Alice Cooper
Theatre of Death

Release Date: September 28, 2010
Produced by: Shep Gordon and Rob Roth
Format: CD/DVD



Matt Rowe


As far as Rock 'n' Roll icons go, there really are few that define the whole phenomena of music. Where the marraige of theatricality and Rock is concerned, there is none other than Alice Cooper. One scan at the audience and you realize that they have joined the show entirely by their costumes. They know the lyrics; they are a seamless part of the show. They are the ghoulish nurses, the face-painted maniacal minions with top hats, everyone as involved in the production as the production itself.

On the Theatre of Death album that combines the complete experience of the show with a DVD as well as the CD version, Alice Cooper reaches into a deep, 40-year bag of songs to satisfy even the most jaded of rockin' horror fans. Nearly every song is accompanied by a show that follows the "story" of the song. From the decades old "Ballad of Dwight Fry" that has Alice wrapped into a red strait jacket, to the "Go To Hell" song from his early solo work, where Alice is marched to a guillotine (an original prop of the band from the beginning) and is revived in Hell, to later works like "Guilty" and recent material like "Dirty Diamonds" Alice Cooper is in fine form.

The 16:9, Stereo/5.1 Surround (Dolby) DVD covers 90+ minutes of the December 6, 2009 HMV Hammersmith Apollo (UK) show. The songs are all well known classics that range from the opener/closer track, "School's Out," to "Billion Dollar Babies", from "No More Mr Nice Guy," to "I'm Eighteen" of the '70s best sellers. And from the wide timespan of his solo works that include early classics like "Only Women Bleed," "Welcome to My Nightmare," "Go To Hell," to the accumulated tracks like "From the Inside," Nurse Rozetta," and "Dirty Diamonds." But the show is scattered with other tracks from various stops along the way, songs like "Under My Wheels," "Is It My Body," "I Love The Dead," and "Poison." Yeah, there are a few missing gems here like "Elected," "Hello, Hooray," much of School's Out, and nothing from Muscle of Love, all of which contain more than enough theatrically-propped songs that would have worked just as well. And maybe Furnier incorporates these other songs during various stops. Regardless Theatre of Death is a fine look at the unique persona that is Alice Cooper, especially if you have never been to a show, past or present. The DVD show is great fun to enjoy. It doesn't matter your age as Alice Cooper has managed to keep the name and the music relevant throughout his decades-old career.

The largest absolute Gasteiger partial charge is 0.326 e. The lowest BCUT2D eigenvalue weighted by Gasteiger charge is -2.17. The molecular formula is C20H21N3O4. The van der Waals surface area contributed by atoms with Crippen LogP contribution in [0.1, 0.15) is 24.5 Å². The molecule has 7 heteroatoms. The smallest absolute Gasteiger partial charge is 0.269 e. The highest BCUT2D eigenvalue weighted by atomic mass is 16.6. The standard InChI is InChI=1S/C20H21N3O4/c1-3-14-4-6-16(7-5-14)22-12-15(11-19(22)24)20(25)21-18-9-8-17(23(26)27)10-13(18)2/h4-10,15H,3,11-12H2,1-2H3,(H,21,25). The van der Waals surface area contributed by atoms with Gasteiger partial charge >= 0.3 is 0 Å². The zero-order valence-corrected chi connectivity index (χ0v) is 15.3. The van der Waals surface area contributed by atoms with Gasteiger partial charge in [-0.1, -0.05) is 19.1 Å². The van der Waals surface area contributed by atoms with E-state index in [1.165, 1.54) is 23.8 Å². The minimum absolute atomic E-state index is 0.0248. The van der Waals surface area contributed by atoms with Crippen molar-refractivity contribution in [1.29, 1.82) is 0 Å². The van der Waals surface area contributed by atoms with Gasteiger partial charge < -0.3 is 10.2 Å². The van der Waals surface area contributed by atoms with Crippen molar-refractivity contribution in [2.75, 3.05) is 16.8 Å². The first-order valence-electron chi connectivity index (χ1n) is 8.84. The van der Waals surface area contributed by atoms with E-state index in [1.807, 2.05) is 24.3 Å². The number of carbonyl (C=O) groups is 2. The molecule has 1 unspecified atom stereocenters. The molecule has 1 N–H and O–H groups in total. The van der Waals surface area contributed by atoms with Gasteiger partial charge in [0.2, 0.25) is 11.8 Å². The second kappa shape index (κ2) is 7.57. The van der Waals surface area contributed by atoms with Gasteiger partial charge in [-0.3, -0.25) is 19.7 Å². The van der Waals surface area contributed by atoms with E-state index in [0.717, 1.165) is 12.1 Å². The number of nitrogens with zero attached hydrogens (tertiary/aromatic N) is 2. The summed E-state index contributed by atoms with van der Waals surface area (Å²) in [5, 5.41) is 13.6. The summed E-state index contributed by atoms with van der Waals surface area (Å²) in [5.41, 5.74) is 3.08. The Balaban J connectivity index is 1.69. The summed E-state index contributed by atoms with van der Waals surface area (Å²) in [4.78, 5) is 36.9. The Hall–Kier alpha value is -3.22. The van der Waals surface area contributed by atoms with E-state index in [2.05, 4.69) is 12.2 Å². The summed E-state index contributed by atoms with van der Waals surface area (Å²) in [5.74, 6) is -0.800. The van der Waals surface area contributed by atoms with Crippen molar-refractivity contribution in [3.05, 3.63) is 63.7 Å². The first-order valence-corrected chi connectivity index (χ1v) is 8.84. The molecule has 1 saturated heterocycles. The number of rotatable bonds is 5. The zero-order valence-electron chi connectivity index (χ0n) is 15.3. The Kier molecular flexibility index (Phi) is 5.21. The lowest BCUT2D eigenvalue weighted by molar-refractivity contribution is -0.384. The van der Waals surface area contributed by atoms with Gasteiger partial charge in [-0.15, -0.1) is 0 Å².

And when you want to take the show on the road, the included CD is perfect for that. The CD/DVD set adds a fold-out poster of the show, all of which makes Theatre of Death a ticket to one of the most unique Rock and Roll shows you'll ever witness. Needless to say, an Alice Cooper concert is more than just a concert. It is a well-oiled, freshly painted event that brings the classics of the old era when Alice Cooper was a band together with the gems that Alice Cooper - the persona - has assembled over the post-original band periods. This excellent look at a recent Alice Cooper show highlight all that Alice Cooper has worked to achieve. With the recent Hall of Fame nomination, Theatre of Death drives home the fact that no one has merged theatricality, elements of horror, and Rock and Roll better than Alice Cooper, the current stage persona, has. With that in mind, his election into the Hall should be a slamdunk. Theatre of Death underscores all of this.









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212 Frech

"Even though most of the people I knew in my youth are gone, I still reach out to them..." Norman Maclean - Paraphrase

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